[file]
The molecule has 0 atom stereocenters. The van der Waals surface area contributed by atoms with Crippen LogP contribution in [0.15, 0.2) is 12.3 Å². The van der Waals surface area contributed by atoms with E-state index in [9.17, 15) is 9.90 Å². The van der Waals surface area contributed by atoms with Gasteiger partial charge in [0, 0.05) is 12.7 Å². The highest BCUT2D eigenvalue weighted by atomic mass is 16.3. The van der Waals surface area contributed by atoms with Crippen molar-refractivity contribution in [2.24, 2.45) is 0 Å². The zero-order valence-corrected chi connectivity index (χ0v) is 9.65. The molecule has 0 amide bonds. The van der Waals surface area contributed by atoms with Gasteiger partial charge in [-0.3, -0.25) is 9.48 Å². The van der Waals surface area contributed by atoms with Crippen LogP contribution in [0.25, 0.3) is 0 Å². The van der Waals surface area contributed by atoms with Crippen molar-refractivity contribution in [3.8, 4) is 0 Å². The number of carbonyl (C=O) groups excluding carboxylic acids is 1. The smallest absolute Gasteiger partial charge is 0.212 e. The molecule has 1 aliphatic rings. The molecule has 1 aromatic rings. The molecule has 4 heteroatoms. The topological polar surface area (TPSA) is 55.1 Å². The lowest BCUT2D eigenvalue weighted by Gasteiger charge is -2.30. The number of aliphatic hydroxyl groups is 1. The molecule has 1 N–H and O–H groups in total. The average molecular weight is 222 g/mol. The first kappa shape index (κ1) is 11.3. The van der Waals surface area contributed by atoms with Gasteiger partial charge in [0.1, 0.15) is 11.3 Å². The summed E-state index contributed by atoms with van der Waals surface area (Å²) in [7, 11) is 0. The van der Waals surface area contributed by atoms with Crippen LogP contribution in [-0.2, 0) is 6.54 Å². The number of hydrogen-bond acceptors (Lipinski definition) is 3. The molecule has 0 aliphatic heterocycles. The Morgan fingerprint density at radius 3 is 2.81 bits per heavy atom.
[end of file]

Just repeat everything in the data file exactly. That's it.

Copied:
The molecule has 0 atom stereocenters. The van der Waals surface area contributed by atoms with Crippen LogP contribution in [0.15, 0.2) is 12.3 Å². The van der Waals surface area contributed by atoms with E-state index in [9.17, 15) is 9.90 Å². The van der Waals surface area contributed by atoms with Gasteiger partial charge in [0, 0.05) is 12.7 Å². The highest BCUT2D eigenvalue weighted by atomic mass is 16.3. The van der Waals surface area contributed by atoms with Crippen molar-refractivity contribution in [2.24, 2.45) is 0 Å². The zero-order valence-corrected chi connectivity index (χ0v) is 9.65. The molecule has 0 amide bonds. The van der Waals surface area contributed by atoms with Gasteiger partial charge in [-0.3, -0.25) is 9.48 Å². The van der Waals surface area contributed by atoms with Crippen LogP contribution in [0.25, 0.3) is 0 Å². The van der Waals surface area contributed by atoms with Crippen molar-refractivity contribution in [3.8, 4) is 0 Å². The number of carbonyl (C=O) groups excluding carboxylic acids is 1. The smallest absolute Gasteiger partial charge is 0.212 e. The molecule has 1 aliphatic rings. The molecule has 1 aromatic rings. The molecule has 4 heteroatoms. The topological polar surface area (TPSA) is 55.1 Å². The lowest BCUT2D eigenvalue weighted by Gasteiger charge is -2.30. The number of aliphatic hydroxyl groups is 1. The molecule has 1 N–H and O–H groups in total. The average molecular weight is 222 g/mol. The first kappa shape index (κ1) is 11.3. The van der Waals surface area contributed by atoms with Gasteiger partial charge in [0.1, 0.15) is 11.3 Å². The summed E-state index contributed by atoms with van der Waals surface area (Å²) in [7, 11) is 0. The van der Waals surface area contributed by atoms with Crippen LogP contribution in [-0.2, 0) is 6.54 Å². The number of hydrogen-bond acceptors (Lipinski definition) is 3. The molecule has 0 aliphatic heterocycles. The Morgan fingerprint density at radius 3 is 2.81 bits per heavy atom.